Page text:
CONTACT: DEBRA VENZKE
UI COLLEGE OF PUBLIC HEALTH
Release: Jan. 11, 2002
January is Birth Defects Prevention Month
IOWA CITY, Iowa -- Birth defects, the leading cause of death in infants
under one year of age, affect 1,600 babies in Iowa and 150,000 babies nationwide
each year. To increase awareness of this important public health issue, January
has been designated Birth Defects Prevention Month.
The Iowa Birth Defects Registry, based in the University of Iowa College
of Public Health, encourages women to learn more about what they can do to
increase their chances of having a healthy baby.
"There are simple steps women can take to reduce the risk for certain
birth defects," said Paul Romitti, Ph.D., director of the Iowa Birth
Defects Registry. "These include having regular medical check-ups, avoiding
alcohol, smoking and drugs during pregnancy, and consuming the daily recommended
amounts of folic acid before and during pregnancy."
The U.S. Public Health Service recommends that all women of childbearing
age (15 to 44 years old) consume 400 micrograms of folic acid each day. Folic
acid, a B-vitamin, taken before pregnancy and in the early weeks of pregnancy,
can reduce a woman's risk of having a pregnancy affected by a neural tube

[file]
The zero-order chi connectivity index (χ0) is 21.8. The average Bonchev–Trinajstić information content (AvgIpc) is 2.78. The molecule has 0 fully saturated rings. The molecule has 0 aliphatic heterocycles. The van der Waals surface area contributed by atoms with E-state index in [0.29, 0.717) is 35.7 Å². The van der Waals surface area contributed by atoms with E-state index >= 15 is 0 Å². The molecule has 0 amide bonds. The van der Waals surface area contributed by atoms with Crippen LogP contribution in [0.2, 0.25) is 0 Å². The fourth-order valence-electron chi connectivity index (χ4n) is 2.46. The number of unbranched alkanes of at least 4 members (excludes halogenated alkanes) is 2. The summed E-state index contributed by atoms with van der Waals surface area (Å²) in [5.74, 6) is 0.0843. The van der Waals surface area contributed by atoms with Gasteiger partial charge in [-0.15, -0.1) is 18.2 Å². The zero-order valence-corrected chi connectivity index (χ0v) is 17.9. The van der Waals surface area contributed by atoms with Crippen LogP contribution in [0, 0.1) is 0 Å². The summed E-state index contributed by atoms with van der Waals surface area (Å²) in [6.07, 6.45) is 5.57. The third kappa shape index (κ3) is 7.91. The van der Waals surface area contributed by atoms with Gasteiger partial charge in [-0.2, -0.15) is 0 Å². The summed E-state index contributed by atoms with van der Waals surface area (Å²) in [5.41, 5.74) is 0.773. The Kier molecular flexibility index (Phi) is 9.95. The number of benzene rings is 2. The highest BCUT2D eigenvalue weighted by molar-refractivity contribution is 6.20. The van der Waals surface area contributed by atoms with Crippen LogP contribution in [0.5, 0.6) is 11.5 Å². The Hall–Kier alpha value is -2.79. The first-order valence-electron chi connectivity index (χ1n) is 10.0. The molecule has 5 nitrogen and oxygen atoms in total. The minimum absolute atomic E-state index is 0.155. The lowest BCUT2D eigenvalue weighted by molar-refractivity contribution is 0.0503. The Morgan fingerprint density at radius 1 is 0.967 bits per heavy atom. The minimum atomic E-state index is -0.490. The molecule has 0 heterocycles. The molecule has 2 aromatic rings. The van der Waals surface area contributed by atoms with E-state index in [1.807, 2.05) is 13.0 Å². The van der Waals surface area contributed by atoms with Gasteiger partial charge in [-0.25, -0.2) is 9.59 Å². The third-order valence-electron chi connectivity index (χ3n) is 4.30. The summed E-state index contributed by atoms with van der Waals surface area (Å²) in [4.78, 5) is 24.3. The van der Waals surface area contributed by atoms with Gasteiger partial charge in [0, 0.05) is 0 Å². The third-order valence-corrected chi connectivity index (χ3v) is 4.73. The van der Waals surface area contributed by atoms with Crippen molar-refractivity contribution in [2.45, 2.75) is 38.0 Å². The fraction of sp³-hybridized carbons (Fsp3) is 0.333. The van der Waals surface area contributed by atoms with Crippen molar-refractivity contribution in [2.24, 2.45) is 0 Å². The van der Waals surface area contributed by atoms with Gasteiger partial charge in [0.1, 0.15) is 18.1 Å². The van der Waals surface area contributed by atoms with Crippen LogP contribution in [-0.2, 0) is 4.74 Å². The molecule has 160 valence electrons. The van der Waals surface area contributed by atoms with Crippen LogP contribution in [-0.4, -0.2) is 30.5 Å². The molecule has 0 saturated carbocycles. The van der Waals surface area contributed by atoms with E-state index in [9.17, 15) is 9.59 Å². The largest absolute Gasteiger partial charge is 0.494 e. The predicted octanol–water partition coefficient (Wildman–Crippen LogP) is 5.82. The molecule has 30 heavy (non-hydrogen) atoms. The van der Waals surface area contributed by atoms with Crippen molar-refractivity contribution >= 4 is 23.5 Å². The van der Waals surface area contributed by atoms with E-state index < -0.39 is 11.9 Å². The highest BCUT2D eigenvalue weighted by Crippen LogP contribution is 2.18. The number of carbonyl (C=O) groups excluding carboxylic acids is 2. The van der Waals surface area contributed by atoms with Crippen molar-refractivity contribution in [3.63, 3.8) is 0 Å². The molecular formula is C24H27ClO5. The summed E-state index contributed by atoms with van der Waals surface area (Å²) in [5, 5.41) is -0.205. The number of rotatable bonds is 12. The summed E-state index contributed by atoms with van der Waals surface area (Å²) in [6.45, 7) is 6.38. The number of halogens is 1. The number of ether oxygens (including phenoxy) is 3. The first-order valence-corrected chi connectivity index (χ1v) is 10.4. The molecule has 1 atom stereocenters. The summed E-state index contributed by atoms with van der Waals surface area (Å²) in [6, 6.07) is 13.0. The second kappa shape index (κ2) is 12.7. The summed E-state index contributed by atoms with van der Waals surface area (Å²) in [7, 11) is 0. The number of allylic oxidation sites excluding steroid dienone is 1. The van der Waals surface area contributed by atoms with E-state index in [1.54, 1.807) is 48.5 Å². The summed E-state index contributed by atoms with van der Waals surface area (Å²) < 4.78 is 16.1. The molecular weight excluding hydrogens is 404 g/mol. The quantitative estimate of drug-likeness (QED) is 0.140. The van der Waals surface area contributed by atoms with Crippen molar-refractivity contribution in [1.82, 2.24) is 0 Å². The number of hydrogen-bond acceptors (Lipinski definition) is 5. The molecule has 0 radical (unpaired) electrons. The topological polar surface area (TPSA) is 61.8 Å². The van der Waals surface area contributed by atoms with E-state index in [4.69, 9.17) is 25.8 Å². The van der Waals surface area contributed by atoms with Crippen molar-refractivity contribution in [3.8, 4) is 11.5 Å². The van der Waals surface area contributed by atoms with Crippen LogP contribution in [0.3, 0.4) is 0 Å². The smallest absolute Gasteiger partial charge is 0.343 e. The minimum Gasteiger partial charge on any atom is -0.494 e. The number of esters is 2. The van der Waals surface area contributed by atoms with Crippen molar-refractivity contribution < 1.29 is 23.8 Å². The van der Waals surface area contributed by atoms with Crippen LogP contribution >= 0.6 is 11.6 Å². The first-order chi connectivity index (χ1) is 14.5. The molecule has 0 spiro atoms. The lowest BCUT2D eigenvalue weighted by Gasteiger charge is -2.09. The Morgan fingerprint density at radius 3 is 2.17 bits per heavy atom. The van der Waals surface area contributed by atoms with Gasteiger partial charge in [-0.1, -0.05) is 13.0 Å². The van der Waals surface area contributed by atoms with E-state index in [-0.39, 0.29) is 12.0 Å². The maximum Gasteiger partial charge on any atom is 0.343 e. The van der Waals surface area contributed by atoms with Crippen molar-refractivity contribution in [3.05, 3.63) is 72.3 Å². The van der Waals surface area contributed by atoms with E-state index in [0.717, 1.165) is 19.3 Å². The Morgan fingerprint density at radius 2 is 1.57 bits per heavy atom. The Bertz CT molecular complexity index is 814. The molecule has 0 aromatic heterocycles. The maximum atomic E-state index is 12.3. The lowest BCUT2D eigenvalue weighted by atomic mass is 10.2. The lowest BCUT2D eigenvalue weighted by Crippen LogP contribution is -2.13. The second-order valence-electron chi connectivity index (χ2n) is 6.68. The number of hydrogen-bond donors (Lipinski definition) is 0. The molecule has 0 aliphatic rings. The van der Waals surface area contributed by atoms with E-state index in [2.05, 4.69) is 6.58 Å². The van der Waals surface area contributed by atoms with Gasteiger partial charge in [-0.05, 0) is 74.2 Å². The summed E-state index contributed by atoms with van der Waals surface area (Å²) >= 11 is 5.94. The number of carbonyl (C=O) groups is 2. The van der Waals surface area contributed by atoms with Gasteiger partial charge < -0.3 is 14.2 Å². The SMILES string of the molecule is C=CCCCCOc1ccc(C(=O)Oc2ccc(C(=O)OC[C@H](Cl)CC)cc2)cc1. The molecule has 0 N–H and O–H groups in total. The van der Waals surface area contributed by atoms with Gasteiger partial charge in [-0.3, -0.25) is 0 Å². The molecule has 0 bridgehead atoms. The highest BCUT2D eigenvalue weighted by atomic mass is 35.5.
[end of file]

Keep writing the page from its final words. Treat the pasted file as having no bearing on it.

defect. In the United States, neural tube defects affect an estimated 4,000
pregnancies each year. The most common of these defects is spina bifida, the
leading cause of childhood paralysis.
A 2001 study published in the Journal of the American Medical Association
indicates that neural tube defects in newborns have declined 19 percent following
the folic acid fortification of the nation's grain foods. The U.S. Food and
Drug Administration has required the addition of increased folic acid to cereals,
breads, pastas and other foods labeled "enriched" since 1998.
To meet the daily requirement for folic acid, experts advise women to consume
foods rich in folate such as green leafy vegetables, orange juice and
enriched whole grain foods and to take a folic acid pill or a multivitamin
that includes folic acid every day.
Later this month, Gov. Tom Vilsack will sign a proclamation naming January
as Birth Defects Prevention Month in Iowa.
The Iowa Birth Defects Registry is a statewide reporting system that works
with all Iowa hospitals and hospitals in neighboring states that serve Iowans
to collect information about birth defects diagnosed among pregnancies of
state residents. This information is used to assess trends in their occurrence
and mortality within the state and to study potential causes of birth defects.